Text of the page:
I was already going to write about Steven Spielberg’s Lincoln, which I saw last week, and then my friend Chris Berg had a piece on it in yesterday’s Age, in which he compared it with Zero Dark Thirty (which I haven’t seen, although I touched on the controversy about it last month). Berg argues that critics of the Bush administration’s torture program are being hypocritical when they hail Abraham Lincoln as a hero.
Of course Berg is quite right to say that civil liberties need to be defended against all comers. Lincoln was responsible for some inexcusable measures, and a proper biographical study of him (which Spielberg’s film is not) needs to address them. Nonetheless, I think the comparison between the two cases is deeply misleading, for two interrelated reasons.
Firstly, American security policy in the Bush years (and later) had a large number of critics who were not sympathisers with the enemy. Actual domestic supporters of al-Qaeda or Saddam Hussein were very rare. Lincoln was in exactly the opposite position; Union territory was crawling with Confederate sympathisers. The contemporary critics of Lincoln were not impartial defenders of civil liberties: they were almost all, in reality, defenders of slavery.
Berg remarks that “For a long time historians believed there was a militant underground within the North that justified a clampdown on civil liberties”, a notion that is now rejected. But if historians continued believing it afterwards, one can hardly blame Lincoln for believing it at the time.
That’s the point of it being a civil war: the enemy was within, in a way that simply wasn’t the case with recent conflicts. (Bush and Cheney, of course, were obsessed with the enemy within, but as a matter of politics, not security.) That doesn’t justify all of Lincoln’s actions, but it’s a vital part of their context.
Which leads to the second point: the enormous difference in scale of the threats faced. More Americans were killed in a single day’s fighting at Antietam than in the World Trade Centre. Something like 600,000 people in total died in the civil war, without counting the horrendous toll of wounded and prisoners of war, plus of course the millions held in slavery.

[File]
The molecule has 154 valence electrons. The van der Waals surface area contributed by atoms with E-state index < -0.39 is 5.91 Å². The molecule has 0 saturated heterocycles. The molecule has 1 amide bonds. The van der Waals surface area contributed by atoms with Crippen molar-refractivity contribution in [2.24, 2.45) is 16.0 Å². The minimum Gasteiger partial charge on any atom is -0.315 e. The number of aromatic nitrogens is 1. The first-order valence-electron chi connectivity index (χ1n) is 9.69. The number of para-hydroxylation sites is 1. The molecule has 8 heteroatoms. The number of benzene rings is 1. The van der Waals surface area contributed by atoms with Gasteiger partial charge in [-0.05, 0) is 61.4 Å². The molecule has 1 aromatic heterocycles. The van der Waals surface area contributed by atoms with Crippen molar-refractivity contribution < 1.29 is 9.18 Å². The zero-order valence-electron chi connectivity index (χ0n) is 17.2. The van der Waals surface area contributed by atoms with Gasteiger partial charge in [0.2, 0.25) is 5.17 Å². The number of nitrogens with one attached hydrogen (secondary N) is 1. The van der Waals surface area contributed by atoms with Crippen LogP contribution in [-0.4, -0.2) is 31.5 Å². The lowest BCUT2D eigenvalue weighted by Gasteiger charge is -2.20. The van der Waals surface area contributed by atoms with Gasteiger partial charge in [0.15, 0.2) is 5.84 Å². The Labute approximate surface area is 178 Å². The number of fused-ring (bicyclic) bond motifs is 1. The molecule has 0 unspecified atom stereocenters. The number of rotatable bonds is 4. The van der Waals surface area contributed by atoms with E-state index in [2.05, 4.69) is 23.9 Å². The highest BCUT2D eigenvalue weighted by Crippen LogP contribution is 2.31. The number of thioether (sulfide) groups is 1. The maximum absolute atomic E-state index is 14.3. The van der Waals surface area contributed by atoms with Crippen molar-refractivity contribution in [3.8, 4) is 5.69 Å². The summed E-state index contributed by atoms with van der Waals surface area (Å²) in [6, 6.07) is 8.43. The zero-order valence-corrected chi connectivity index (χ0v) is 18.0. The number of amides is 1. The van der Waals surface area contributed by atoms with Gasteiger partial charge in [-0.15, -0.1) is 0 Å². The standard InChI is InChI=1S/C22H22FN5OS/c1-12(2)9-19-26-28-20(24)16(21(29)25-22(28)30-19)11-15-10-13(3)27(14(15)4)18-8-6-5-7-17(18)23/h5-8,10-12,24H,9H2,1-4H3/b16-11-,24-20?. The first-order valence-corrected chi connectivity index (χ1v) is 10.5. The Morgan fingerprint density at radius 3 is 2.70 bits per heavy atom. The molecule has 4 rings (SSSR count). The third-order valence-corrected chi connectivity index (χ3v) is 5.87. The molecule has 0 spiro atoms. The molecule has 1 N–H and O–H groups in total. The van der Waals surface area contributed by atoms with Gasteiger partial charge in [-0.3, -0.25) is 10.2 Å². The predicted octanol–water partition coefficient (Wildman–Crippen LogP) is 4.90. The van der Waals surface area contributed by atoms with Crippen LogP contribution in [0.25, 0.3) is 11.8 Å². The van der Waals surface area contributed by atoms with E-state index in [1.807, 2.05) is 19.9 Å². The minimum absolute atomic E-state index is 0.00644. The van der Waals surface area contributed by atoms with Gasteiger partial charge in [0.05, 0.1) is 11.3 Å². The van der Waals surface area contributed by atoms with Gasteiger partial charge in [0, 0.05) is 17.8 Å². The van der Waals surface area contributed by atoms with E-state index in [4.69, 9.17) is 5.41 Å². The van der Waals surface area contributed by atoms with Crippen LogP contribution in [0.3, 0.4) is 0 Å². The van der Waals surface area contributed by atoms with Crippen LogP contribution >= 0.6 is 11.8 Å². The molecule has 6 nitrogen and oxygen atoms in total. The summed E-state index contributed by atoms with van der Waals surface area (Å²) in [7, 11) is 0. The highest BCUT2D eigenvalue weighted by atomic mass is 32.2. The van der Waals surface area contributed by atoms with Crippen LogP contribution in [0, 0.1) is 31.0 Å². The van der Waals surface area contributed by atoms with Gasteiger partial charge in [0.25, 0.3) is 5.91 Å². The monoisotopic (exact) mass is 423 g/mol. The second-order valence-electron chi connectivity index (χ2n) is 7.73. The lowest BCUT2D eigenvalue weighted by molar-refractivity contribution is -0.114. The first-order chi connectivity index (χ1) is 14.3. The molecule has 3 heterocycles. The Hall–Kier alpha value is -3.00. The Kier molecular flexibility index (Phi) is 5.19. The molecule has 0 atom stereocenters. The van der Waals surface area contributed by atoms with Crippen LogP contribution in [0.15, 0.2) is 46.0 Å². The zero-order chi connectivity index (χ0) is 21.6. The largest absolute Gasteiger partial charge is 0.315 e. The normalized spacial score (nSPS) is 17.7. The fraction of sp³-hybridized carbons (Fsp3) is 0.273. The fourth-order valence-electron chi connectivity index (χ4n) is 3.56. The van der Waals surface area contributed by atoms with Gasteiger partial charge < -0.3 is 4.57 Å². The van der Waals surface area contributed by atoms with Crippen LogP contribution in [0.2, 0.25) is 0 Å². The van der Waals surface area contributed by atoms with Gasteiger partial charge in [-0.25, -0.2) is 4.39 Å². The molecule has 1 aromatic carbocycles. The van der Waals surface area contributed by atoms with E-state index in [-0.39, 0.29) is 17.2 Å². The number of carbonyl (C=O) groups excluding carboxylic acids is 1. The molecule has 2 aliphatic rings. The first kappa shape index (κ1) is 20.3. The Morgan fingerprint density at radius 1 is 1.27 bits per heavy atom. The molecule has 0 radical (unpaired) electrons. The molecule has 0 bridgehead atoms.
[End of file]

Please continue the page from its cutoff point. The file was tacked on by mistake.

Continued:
It is to Spielberg’s credit that he gives us, in the last moments of the film, that brilliant passage from Lincoln’s second inaugural address:
Yet, if God wills that it continue, until all the wealth piled by the bond-man’s 250 years of unrequited toil shall be sunk, and until every drop of blood drawn with the lash, shall be paid by another drawn with the sword, as was said 3,000 years ago, so still it must be said, “the judgments of the Lord, are true and righteous altogether”.
Ideally, one would be able to identify a third difference: that the Bush administration is still a live political topic, whereas the civil war is just history and can be treated with an appropriate historical detachment. That might be true for Australians, but it is clearly not true in the United States.
Anyone who digs below the surface of the modern conservative movement there will discover that one of its main drivers is sympathy with the Confederacy: nostalgia for the “lost cause”, for the good old days of southern gentility, “states’ rights” and – of course – white supremacy. Under its influence, the modern Republican Party has, in a massive historical inversion, become dominated by white southerners.
And there lies the real importance of both Lincoln and Lincoln. Spielberg’s film captures the absolute centrality of slavery to both the war and to Lincoln’s career. Sean Wilentz, reviewing it in the New Republic, said it “ought to remove, once and for all, the lingering stain of the Lost Cause mythology, at least in respectable cinema. It ought to render ridiculous depictions of the Civil War as anything other than a struggle over American slavery and its future.”
Although it avoids any sort of explicit moralising, Lincoln nonetheless tells Republicans that they can’t have it both ways. One day they will have to choose whether they are the party of Lincoln or the party of the Confederacy.